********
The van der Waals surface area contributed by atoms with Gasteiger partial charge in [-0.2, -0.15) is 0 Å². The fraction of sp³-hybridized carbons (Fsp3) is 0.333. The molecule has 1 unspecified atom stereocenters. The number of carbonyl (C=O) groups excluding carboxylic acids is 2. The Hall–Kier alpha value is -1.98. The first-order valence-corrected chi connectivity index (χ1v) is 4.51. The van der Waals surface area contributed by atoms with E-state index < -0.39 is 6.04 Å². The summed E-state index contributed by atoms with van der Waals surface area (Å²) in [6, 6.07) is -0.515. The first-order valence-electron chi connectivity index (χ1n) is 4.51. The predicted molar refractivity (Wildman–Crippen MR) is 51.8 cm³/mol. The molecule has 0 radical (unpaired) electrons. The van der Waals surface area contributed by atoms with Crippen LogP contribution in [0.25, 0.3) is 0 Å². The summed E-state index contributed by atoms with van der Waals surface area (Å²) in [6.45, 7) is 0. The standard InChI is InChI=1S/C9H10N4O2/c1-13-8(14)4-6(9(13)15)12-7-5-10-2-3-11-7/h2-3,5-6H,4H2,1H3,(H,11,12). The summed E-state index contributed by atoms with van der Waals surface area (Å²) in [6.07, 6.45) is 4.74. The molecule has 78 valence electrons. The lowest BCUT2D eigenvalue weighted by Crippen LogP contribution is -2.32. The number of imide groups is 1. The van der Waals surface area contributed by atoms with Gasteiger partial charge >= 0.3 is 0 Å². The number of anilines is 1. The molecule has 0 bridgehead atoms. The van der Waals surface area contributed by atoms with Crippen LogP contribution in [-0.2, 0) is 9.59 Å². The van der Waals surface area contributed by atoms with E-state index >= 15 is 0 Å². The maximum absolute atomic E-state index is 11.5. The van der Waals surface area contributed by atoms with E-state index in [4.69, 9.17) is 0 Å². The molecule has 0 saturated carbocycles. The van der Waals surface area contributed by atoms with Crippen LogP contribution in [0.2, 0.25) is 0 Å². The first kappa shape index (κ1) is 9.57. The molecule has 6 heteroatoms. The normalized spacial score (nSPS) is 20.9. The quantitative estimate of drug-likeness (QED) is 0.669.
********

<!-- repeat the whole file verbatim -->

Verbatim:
The van der Waals surface area contributed by atoms with Gasteiger partial charge in [-0.2, -0.15) is 0 Å². The fraction of sp³-hybridized carbons (Fsp3) is 0.333. The molecule has 1 unspecified atom stereocenters. The number of carbonyl (C=O) groups excluding carboxylic acids is 2. The Hall–Kier alpha value is -1.98. The first-order valence-corrected chi connectivity index (χ1v) is 4.51. The van der Waals surface area contributed by atoms with E-state index < -0.39 is 6.04 Å². The summed E-state index contributed by atoms with van der Waals surface area (Å²) in [6, 6.07) is -0.515. The first-order valence-electron chi connectivity index (χ1n) is 4.51. The predicted molar refractivity (Wildman–Crippen MR) is 51.8 cm³/mol. The molecule has 0 radical (unpaired) electrons. The van der Waals surface area contributed by atoms with Crippen LogP contribution in [0.25, 0.3) is 0 Å². The summed E-state index contributed by atoms with van der Waals surface area (Å²) in [6.45, 7) is 0. The standard InChI is InChI=1S/C9H10N4O2/c1-13-8(14)4-6(9(13)15)12-7-5-10-2-3-11-7/h2-3,5-6H,4H2,1H3,(H,11,12). The summed E-state index contributed by atoms with van der Waals surface area (Å²) in [6.07, 6.45) is 4.74. The molecule has 78 valence electrons. The lowest BCUT2D eigenvalue weighted by Crippen LogP contribution is -2.32. The number of imide groups is 1. The van der Waals surface area contributed by atoms with Gasteiger partial charge >= 0.3 is 0 Å². The number of anilines is 1. The molecule has 0 bridgehead atoms. The van der Waals surface area contributed by atoms with Crippen LogP contribution in [-0.2, 0) is 9.59 Å². The van der Waals surface area contributed by atoms with E-state index >= 15 is 0 Å². The maximum absolute atomic E-state index is 11.5. The van der Waals surface area contributed by atoms with E-state index in [4.69, 9.17) is 0 Å². The molecule has 0 saturated carbocycles. The van der Waals surface area contributed by atoms with Crippen LogP contribution in [0.2, 0.25) is 0 Å². The first kappa shape index (κ1) is 9.57. The molecule has 6 heteroatoms. The normalized spacial score (nSPS) is 20.9. The quantitative estimate of drug-likeness (QED) is 0.669.